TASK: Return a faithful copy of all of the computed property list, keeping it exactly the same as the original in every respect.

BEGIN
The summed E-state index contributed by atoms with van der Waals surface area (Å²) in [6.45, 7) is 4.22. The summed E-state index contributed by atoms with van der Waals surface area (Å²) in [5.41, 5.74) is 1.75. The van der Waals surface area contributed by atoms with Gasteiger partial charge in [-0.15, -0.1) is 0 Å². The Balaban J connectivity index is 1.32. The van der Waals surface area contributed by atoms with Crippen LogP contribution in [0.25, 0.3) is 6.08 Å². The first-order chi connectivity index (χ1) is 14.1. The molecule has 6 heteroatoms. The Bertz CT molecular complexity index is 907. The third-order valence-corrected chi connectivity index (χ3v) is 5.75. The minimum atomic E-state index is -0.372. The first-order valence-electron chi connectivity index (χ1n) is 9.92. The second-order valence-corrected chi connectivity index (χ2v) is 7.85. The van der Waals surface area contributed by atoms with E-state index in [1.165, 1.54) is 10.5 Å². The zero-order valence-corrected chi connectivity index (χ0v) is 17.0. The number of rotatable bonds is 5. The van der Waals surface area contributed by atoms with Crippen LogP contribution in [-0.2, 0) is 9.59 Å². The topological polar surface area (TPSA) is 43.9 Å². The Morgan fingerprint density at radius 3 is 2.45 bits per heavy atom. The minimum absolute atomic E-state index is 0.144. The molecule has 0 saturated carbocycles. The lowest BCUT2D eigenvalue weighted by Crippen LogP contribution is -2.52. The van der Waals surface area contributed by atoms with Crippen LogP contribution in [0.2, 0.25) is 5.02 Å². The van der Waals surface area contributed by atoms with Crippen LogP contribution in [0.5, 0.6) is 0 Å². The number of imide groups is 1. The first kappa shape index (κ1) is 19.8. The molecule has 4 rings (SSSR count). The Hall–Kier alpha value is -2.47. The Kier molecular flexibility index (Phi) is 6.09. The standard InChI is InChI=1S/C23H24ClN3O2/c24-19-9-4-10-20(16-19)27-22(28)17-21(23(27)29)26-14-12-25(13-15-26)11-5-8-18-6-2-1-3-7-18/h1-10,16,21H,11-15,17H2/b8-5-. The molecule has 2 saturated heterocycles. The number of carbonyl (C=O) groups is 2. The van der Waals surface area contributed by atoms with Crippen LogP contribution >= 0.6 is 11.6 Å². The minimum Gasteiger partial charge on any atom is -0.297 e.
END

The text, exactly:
The summed E-state index contributed by atoms with van der Waals surface area (Å²) in [6.45, 7) is 4.22. The summed E-state index contributed by atoms with van der Waals surface area (Å²) in [5.41, 5.74) is 1.75. The van der Waals surface area contributed by atoms with Gasteiger partial charge in [-0.15, -0.1) is 0 Å². The Balaban J connectivity index is 1.32. The van der Waals surface area contributed by atoms with Crippen LogP contribution in [0.25, 0.3) is 6.08 Å². The first-order chi connectivity index (χ1) is 14.1. The molecule has 6 heteroatoms. The Bertz CT molecular complexity index is 907. The third-order valence-corrected chi connectivity index (χ3v) is 5.75. The minimum atomic E-state index is -0.372. The first-order valence-electron chi connectivity index (χ1n) is 9.92. The second-order valence-corrected chi connectivity index (χ2v) is 7.85. The van der Waals surface area contributed by atoms with E-state index in [1.165, 1.54) is 10.5 Å². The zero-order valence-corrected chi connectivity index (χ0v) is 17.0. The number of rotatable bonds is 5. The van der Waals surface area contributed by atoms with Crippen LogP contribution in [-0.2, 0) is 9.59 Å². The topological polar surface area (TPSA) is 43.9 Å². The Morgan fingerprint density at radius 3 is 2.45 bits per heavy atom. The minimum absolute atomic E-state index is 0.144. The molecule has 0 saturated carbocycles. The lowest BCUT2D eigenvalue weighted by Crippen LogP contribution is -2.52. The van der Waals surface area contributed by atoms with Crippen LogP contribution in [0.2, 0.25) is 5.02 Å². The van der Waals surface area contributed by atoms with Crippen LogP contribution in [0.5, 0.6) is 0 Å². The number of imide groups is 1. The first kappa shape index (κ1) is 19.8. The molecule has 4 rings (SSSR count). The Hall–Kier alpha value is -2.47. The Kier molecular flexibility index (Phi) is 6.09. The standard InChI is InChI=1S/C23H24ClN3O2/c24-19-9-4-10-20(16-19)27-22(28)17-21(23(27)29)26-14-12-25(13-15-26)11-5-8-18-6-2-1-3-7-18/h1-10,16,21H,11-15,17H2/b8-5-. The molecule has 2 saturated heterocycles. The number of carbonyl (C=O) groups is 2. The van der Waals surface area contributed by atoms with Crippen LogP contribution >= 0.6 is 11.6 Å². The minimum Gasteiger partial charge on any atom is -0.297 e.